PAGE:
Rob Spiegel   12/22/2011 2:18:55 PM
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I agree Jerry. a lot of the Internet of Things is technology looking for a problem. Some things -- like checking the expiration date on milk -- are better done analog. Like the smart thermostat hat learns your patterns. Is it that hard to turn the heat down when you'll be at work, then turning it back up when you get home?

 

Jerry dycus
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Re: Bet on the Internet of Things
Jerry dycus   12/22/2011 1:51:07 PM
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   KIS

Steve Heckman
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Re: Bet on the Internet of Things
Steve Heckman   12/22/2011 9:55:42 AM
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I agree., I have no interest ijn having RFID tags on everything I own. I took a wireless security class, and one of the things mentioned was some theives were driving around with RFID readers trying to find homes with new televisions. Imagine if they could also hack into your home and shut off all lights before a home invasion? Just because it is possible to do something does not mean we should,

Jack Rupert, PE
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Platinum
Re: Bet on the Internet of Things
Jack Rupert, PE   12/21/2011 2:02:46 PM
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Taking that one step further, Alex, I don't think a lot of consumers see the need for the Internet of Things.  I have wireless access in my house, of course, but I see absolutely no need for my refrigerator to be on it.  I've seen the ads for those that can keep track of what you have, make shopping lists and download recipes, but I don't need any of that.  And after reading all of the monkey-designed washer articles, I SURE don't want anything else for them to get their hands on.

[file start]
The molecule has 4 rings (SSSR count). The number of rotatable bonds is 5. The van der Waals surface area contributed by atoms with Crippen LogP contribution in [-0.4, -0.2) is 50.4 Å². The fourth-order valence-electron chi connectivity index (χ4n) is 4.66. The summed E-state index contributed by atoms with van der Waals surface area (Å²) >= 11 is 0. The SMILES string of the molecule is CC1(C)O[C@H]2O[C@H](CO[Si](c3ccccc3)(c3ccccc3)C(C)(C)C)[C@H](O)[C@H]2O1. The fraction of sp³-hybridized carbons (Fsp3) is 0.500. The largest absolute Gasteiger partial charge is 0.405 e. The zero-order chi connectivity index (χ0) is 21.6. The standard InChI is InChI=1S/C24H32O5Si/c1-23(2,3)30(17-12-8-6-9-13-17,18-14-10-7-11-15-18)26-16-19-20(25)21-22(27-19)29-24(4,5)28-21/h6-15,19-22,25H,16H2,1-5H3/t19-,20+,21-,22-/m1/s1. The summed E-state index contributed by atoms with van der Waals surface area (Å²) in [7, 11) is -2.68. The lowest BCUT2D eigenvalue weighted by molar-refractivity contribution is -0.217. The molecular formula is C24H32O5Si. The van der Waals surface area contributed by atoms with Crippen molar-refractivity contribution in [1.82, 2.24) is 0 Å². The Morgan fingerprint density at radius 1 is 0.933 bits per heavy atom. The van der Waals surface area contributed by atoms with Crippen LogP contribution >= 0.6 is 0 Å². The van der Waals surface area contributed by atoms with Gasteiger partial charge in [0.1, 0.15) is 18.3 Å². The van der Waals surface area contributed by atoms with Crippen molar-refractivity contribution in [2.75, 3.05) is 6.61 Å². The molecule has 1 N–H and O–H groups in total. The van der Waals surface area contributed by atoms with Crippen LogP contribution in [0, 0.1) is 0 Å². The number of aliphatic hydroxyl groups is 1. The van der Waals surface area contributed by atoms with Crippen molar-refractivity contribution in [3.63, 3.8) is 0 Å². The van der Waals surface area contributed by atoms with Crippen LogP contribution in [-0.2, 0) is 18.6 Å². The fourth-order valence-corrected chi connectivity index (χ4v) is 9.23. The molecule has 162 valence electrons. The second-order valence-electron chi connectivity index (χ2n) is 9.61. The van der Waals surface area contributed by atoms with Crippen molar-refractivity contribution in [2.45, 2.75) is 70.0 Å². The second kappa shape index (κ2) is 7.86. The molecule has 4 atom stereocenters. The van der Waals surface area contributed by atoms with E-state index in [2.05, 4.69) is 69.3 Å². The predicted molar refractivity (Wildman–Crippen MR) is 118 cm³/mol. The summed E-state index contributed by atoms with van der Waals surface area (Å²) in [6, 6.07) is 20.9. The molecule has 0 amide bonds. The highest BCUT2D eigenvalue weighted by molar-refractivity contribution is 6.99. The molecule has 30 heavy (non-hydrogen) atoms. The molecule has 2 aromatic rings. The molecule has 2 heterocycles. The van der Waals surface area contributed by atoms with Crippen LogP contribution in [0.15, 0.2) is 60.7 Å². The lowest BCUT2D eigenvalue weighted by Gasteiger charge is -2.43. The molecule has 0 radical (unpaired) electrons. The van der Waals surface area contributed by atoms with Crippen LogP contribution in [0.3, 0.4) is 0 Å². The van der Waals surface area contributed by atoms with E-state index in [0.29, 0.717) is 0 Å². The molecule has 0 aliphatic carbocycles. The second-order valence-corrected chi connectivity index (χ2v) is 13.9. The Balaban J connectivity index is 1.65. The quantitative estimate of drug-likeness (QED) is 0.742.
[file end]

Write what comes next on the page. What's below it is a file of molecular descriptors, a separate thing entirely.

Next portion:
Alexander Wolfe
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Re: Bet on the Internet of Things
Alexander Wolfe   12/12/2011 4:05:42 PM
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The internet of things does not seem to be taking off in the U.S. the way one would think, given its hype. I think in part this is the expense of adding Internet connectivity to small appliances, but more than that, it's a lack of Internet connectivity on the receiving (receptacle) end in legacy U.S. households. I don't know where the economic impetus will come from to fill in this hole. It's doable; you'd kind of need to deploy PoE (Power over Ethernet). But the numbers just don't work the way they did for, say, cable TV.

Rob Spiegel
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Re: Bet on the Internet of Things
Rob Spiegel   12/12/2011 2:48:10 PM
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Yes, it would have to be on a voluntary basis. Those who want to use the service would be motivated to make sure the tags stay in place. Privacy -- at least on some level -- is a generational concern. Facebook's Mark Zukerberg claims privacy isn’t important to people his age. He backed off that statement when attacked, but nonetheless, he revealed his view and he very well may be right.

That may change as kids get older and find out prospective employers have learned to examine the Facebook sites of candidates.